United States District Court, D. South Carolina, Charleston Division
Amy Joyce Gunn Hoyt, formerly known as Amy Joyce Gunn Gould, individually, and as guardian ad litem and trustee for Simms Augustus Hoyt, formerly known as Simon Augustus Gould, a minor fifteen 15 years of age, and Raphael Augustus Hoyt, formerly known as Raphael Charles Augustus Gould, a minor under the age of fourteen 14 years, Plaintiffs,
Phoenix Life Limited and Scottish Provident Institution, Defendants.
ORDER AND OPINION
RICHARD MARK GERGEL UNITED STATES DISTRICT COURT JUDGE
matter is before the Court on Defendant's Second Motion
to Dismiss (Dkt. No. 18.) For the reasons set forth below,
the Court grants the motion.
Amy Joyce Gunn Hoyt, individually and on behalf of two of her
minor children, brought this case against Defendants Scottish
Provident Institution ("SPI") and Phoenix Life
Limited ("PLL") in the Charleston County Court of
Common Pleas on August 14, 2018. (Dkt. No. 1-1.) Plaintiff
alleges that the Defendants sold a life insurance policy (the
"Policy") to Simon Gould, Plaintiffs ex-husband, in
1999,  and brings claims for breach of contract,
estoppel and bad faith based on the Defendants' alleged
failure to pay benefits after her ex-husband's death.
(Id. at ¶¶ 66 - 142.) Plaintiffs
ex-husband was a citizen of the United Kingdom, and the
Policy provided coverage in the amount of 1.2 million
pounds. (Id. at ¶ 7, Dkt. No. 6 at
6.) Plaintiff and her ex-husband moved to South Carolina in
2004. (Dkt. No. 1-1 at ¶ 10.) Plaintiff alleges that she
had a vested ownership interest in the Policy no later than
2006 as part of a settlement agreement and a divorce decree
from South Carolina family court. The Policy was also
allegedly a part of a flexible gift trust, of which Plaintiff
was a trustee and her children were beneficiaries.
(Id. at ¶¶ 19 - 20.)
October 10, 2018, Defendants removed the case to this Court.
(Dkt. No. 1.) Shortly after, the Defendants moved to dismiss
for lack of personal jurisdiction, arguing that they are both
corporations based in the United Kingdom and have never
transacted business or marketed services in South Carolina.
(Dkt. No. 4 at 3 - 4.) In response, Plaintiff requested that
the Court stay ruling on the motion to dismiss and order
limited jurisdictional discovery. (Dkt. No. 6 at 6.) The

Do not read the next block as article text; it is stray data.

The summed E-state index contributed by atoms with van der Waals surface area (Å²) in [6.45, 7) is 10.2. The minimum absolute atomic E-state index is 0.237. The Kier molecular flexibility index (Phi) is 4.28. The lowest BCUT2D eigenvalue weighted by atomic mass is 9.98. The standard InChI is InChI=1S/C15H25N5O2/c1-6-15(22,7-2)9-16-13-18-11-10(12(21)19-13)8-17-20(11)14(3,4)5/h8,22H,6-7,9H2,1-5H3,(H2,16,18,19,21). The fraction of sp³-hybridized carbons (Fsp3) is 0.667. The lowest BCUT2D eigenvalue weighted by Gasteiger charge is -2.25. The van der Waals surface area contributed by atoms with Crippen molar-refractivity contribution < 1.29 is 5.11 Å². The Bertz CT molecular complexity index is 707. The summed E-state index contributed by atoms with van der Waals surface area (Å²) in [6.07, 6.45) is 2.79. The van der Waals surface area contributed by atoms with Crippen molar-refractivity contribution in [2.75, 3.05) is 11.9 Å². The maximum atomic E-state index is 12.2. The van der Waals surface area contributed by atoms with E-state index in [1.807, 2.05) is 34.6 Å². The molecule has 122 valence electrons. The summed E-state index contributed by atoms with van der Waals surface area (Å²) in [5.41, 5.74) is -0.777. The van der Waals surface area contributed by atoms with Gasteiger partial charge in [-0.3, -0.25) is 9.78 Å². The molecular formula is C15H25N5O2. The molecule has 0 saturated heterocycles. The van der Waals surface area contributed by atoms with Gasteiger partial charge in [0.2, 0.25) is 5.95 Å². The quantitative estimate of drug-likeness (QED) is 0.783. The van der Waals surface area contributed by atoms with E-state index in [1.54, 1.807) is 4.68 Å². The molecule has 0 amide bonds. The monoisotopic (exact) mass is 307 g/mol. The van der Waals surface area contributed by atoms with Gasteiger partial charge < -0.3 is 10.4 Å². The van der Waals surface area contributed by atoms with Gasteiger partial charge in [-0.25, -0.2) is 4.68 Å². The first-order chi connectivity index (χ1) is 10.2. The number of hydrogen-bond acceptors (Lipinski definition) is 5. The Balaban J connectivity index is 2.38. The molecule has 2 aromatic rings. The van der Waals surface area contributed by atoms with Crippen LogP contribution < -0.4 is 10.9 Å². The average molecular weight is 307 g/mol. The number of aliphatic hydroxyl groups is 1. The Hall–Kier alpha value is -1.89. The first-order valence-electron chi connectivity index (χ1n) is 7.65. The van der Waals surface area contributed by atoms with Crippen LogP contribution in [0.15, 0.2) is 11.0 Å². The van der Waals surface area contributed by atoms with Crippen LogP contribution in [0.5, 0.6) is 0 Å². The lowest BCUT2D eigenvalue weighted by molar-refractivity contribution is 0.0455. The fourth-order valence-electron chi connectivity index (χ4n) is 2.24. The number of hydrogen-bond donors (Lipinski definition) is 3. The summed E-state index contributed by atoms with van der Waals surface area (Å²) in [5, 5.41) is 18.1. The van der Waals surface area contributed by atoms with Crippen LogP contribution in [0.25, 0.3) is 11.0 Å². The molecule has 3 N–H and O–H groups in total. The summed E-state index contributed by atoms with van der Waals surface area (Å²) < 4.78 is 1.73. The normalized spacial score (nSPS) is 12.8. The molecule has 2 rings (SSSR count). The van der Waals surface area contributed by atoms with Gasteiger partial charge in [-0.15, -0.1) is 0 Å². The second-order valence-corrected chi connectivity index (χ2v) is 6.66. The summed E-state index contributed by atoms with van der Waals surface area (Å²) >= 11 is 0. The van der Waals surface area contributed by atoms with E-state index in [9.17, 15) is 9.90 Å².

Court granted the requested jurisdictional discovery. (Dkt.
No. 14). As jurisdictional discovery is complete, Defendants
now renew their Motion to Dismiss, arguing that the Court
lacks personal jurisdiction over Defendants due to
insufficient contacts with South Carolina and because the
parties are bound by a forum selection clause requiring any
disputes to be litigated in England. (Dkt. No. 18.) Plaintiff
opposes the motion. (Dkt. No. 19).
burden is on the plaintiff to establish personal
jurisdiction. Combs v. Bakker, 886 F.2d 673, 676
(4th Cir. 1989). After jurisdictional discovery, a Plaintiff
must prove personal jurisdiction by a preponderance of the
evidence. See Gourdine v. Karl Storz Endoscopy-Am.,
Inc., 223 F.Supp.3d 475, 482 (D.S.C. 2016). See also
Brown v. Geha-Werke GmbH, 69 F.Supp.2d 770, 774 (D.S.C.
1999) ("Although this court decided the issue of
personal jurisdiction without an evidentiary hearing...the
parties have engaged in jurisdictional discovery and offered
evidence beyond the pleadings and affidavits... [therefore]
Plaintiff must establish personal jurisdiction by a
preponderance of the evidence.").
its burden to show personal jurisdiction, a plaintiff must
show (1) that South Carolina's long-arm statute
authorizes jurisdiction, and (2) that the exercise of
personal jurisdiction complies with constitutional due
process requirements. See, e.g. Christian Sci. Bd. of
Dirs. of First Church of Christ, Scientist v. Nolan, 259
F.3d 209, 215 (4th Cir. 2001). Since South Carolina's
long-arm statute extends to the constitutional limits of due
process, the only inquiry is whether due process requirements
are met. ESAB Group, Inc. v. Centricut, LLC, 34
F.Supp.2d 323, 328 (D.S.C. 1999); S. Plastics Co. v. S.
Commerce Bank, 423 S.E.2d 128 (S.C. 1992).
process requires that a defendant have sufficient
"minimum contacts with [the forum] such that the
maintenance of the suit does not offend 'traditional
notions of fair play and substantial justice.'"
Ml Shoe Co. v. Washington, 326 U.S. 310, 316 (1945)
(citations omitted). This can be met by showing either